Digging out

Mother Nature didn't disappoint, it did snow last night into today morning. At 6:30 am today it was a full-on blizzard with wind and snow and vague sounds of things hitting the roof and what-not. We got about 6/7 inches of snow and although it wasn't enough to keep me home all day, it at least gave me the chance to go to work late after making myself a nice big breakfast.

Digging the car out of the snow is fun. It's like a game. The objective of the game is to accomplish the following : To dislodge the car from it's remote location deep inside its snow coccoon and make it travel-ready with the least amount of manual labor and time involved. I have whittled this game down to a science. This is how I do it.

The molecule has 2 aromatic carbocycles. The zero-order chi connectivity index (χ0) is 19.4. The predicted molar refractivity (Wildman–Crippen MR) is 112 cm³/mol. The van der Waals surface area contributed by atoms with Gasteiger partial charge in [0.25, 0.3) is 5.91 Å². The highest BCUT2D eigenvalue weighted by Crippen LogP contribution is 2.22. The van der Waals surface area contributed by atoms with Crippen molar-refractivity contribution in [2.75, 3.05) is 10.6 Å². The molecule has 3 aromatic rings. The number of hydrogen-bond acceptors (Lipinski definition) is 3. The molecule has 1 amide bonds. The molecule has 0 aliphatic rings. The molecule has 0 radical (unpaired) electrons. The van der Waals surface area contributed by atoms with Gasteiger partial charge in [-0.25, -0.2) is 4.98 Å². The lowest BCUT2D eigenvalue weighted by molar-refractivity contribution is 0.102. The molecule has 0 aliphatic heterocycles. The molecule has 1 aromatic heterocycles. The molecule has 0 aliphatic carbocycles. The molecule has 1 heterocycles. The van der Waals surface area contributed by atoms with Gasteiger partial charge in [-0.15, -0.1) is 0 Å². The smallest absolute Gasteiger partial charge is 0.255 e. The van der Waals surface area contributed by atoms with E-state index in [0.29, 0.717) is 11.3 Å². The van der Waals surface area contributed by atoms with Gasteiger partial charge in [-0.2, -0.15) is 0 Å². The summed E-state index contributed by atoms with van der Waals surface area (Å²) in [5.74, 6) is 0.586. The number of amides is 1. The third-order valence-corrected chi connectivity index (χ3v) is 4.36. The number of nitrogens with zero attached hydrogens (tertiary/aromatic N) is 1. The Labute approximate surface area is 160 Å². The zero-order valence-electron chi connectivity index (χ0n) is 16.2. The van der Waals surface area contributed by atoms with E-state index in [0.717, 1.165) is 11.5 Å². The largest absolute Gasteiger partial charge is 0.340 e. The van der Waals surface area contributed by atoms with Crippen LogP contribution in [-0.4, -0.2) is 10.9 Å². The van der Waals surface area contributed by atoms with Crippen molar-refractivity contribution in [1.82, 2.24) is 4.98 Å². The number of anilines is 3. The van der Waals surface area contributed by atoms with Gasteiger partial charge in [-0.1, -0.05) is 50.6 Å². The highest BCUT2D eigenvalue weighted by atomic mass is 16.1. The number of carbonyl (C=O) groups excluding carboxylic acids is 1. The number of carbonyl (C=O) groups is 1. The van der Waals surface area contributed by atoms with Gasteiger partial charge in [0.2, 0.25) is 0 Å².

Most people spend a huge amount of time scraping mountains of snow off their car using a snow shovel. That is just foolish and time ill-spent. My technique in doing the same involves wearing a waterproof jacket which covers most of your frontal body area. What you do is the following. You stand on the side of your car with or without an adoring look in your eyes. Then you open your arms wide as if to give your car a massive bear hug. Next, you jump on your car, hugging it passionately, so very very closely as if to invite it to enter your very soul. Then, you slide your entire body along the length of the car, taking along with you all the snow that sits atop it. Repeat it on the other side. Trust me. This will save you at least 5 minutes of shovelling time.

Then, the next thing to do is to shovel the snow in front of and behind the tires and you are all set to go. If that doesn't work, keep shovelling till it does. It usually ceases to be a fun game if it doesn't work after the first shovel.